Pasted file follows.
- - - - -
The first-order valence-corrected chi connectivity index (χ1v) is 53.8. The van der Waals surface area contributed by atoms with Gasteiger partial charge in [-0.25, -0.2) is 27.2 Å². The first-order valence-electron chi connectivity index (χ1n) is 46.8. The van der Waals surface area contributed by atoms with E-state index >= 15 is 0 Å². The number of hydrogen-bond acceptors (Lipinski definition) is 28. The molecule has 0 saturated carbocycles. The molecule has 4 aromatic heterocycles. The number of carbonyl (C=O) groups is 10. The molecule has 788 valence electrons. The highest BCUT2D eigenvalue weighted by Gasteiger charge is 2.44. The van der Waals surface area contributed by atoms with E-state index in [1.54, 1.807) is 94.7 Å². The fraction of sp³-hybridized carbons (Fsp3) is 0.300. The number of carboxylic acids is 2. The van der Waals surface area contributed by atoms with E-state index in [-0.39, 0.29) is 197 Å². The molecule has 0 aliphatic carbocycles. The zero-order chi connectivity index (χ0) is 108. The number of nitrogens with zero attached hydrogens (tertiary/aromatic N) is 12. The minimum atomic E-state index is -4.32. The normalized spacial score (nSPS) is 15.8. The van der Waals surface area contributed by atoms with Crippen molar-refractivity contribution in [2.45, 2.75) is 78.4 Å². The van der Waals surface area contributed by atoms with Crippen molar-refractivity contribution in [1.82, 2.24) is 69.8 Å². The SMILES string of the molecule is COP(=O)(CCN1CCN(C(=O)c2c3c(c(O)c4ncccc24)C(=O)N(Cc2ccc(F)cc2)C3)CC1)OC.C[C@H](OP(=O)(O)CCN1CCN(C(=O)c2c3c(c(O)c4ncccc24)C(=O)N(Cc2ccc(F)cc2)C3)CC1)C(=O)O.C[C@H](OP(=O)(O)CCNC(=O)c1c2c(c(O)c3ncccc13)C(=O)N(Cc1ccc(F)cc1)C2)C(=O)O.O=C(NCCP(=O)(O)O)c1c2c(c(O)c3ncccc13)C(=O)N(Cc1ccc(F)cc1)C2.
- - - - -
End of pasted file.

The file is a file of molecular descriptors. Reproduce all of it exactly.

The first-order valence-corrected chi connectivity index (χ1v) is 53.8. The van der Waals surface area contributed by atoms with Gasteiger partial charge in [-0.25, -0.2) is 27.2 Å². The first-order valence-electron chi connectivity index (χ1n) is 46.8. The van der Waals surface area contributed by atoms with E-state index >= 15 is 0 Å². The number of hydrogen-bond acceptors (Lipinski definition) is 28. The molecule has 0 saturated carbocycles. The molecule has 4 aromatic heterocycles. The number of carbonyl (C=O) groups is 10. The molecule has 788 valence electrons. The highest BCUT2D eigenvalue weighted by Gasteiger charge is 2.44. The van der Waals surface area contributed by atoms with E-state index in [1.54, 1.807) is 94.7 Å². The fraction of sp³-hybridized carbons (Fsp3) is 0.300. The number of carboxylic acids is 2. The van der Waals surface area contributed by atoms with E-state index in [-0.39, 0.29) is 197 Å². The molecule has 0 aliphatic carbocycles. The zero-order chi connectivity index (χ0) is 108. The number of nitrogens with zero attached hydrogens (tertiary/aromatic N) is 12. The minimum atomic E-state index is -4.32. The normalized spacial score (nSPS) is 15.8. The van der Waals surface area contributed by atoms with Crippen molar-refractivity contribution in [2.45, 2.75) is 78.4 Å². The van der Waals surface area contributed by atoms with Crippen molar-refractivity contribution in [1.82, 2.24) is 69.8 Å². The SMILES string of the molecule is COP(=O)(CCN1CCN(C(=O)c2c3c(c(O)c4ncccc24)C(=O)N(Cc2ccc(F)cc2)C3)CC1)OC.C[C@H](OP(=O)(O)CCN1CCN(C(=O)c2c3c(c(O)c4ncccc24)C(=O)N(Cc2ccc(F)cc2)C3)CC1)C(=O)O.C[C@H](OP(=O)(O)CCNC(=O)c1c2c(c(O)c3ncccc13)C(=O)N(Cc1ccc(F)cc1)C2)C(=O)O.O=C(NCCP(=O)(O)O)c1c2c(c(O)c3ncccc13)C(=O)N(Cc1ccc(F)cc1)C2.